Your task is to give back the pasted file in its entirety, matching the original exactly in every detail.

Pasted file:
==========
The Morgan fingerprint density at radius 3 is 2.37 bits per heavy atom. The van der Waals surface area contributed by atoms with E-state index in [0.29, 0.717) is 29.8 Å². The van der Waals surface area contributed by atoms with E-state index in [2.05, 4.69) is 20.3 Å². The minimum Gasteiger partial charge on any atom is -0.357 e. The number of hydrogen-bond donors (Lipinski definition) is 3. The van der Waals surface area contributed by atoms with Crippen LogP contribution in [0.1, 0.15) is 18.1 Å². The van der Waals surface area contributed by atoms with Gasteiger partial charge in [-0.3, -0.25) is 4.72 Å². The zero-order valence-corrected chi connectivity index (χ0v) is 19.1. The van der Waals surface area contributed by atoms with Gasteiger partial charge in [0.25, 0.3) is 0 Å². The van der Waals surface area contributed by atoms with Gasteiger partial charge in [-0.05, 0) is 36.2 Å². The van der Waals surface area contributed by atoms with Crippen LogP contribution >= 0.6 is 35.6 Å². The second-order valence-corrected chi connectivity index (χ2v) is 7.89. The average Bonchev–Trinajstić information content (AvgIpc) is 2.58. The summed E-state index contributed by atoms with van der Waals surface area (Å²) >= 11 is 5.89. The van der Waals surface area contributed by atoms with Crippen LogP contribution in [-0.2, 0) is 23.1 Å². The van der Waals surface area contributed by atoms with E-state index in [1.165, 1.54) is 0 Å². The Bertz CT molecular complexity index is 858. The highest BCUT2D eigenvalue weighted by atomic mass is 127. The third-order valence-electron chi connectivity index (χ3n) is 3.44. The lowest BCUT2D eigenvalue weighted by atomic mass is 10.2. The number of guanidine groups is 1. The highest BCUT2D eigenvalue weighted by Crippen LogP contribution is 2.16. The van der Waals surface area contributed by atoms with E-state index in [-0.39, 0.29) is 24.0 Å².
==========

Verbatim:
The Morgan fingerprint density at radius 3 is 2.37 bits per heavy atom. The van der Waals surface area contributed by atoms with E-state index in [0.29, 0.717) is 29.8 Å². The van der Waals surface area contributed by atoms with E-state index in [2.05, 4.69) is 20.3 Å². The minimum Gasteiger partial charge on any atom is -0.357 e. The number of hydrogen-bond donors (Lipinski definition) is 3. The van der Waals surface area contributed by atoms with Crippen LogP contribution in [0.1, 0.15) is 18.1 Å². The van der Waals surface area contributed by atoms with Gasteiger partial charge in [-0.3, -0.25) is 4.72 Å². The zero-order valence-corrected chi connectivity index (χ0v) is 19.1. The van der Waals surface area contributed by atoms with Gasteiger partial charge in [0.25, 0.3) is 0 Å². The van der Waals surface area contributed by atoms with Gasteiger partial charge in [-0.05, 0) is 36.2 Å². The van der Waals surface area contributed by atoms with Crippen LogP contribution >= 0.6 is 35.6 Å². The second-order valence-corrected chi connectivity index (χ2v) is 7.89. The average Bonchev–Trinajstić information content (AvgIpc) is 2.58. The summed E-state index contributed by atoms with van der Waals surface area (Å²) >= 11 is 5.89. The van der Waals surface area contributed by atoms with Crippen LogP contribution in [-0.2, 0) is 23.1 Å². The van der Waals surface area contributed by atoms with E-state index in [1.165, 1.54) is 0 Å². The Bertz CT molecular complexity index is 858. The highest BCUT2D eigenvalue weighted by atomic mass is 127. The third-order valence-electron chi connectivity index (χ3n) is 3.44. The lowest BCUT2D eigenvalue weighted by atomic mass is 10.2. The number of guanidine groups is 1. The highest BCUT2D eigenvalue weighted by Crippen LogP contribution is 2.16. The van der Waals surface area contributed by atoms with E-state index in [-0.39, 0.29) is 24.0 Å².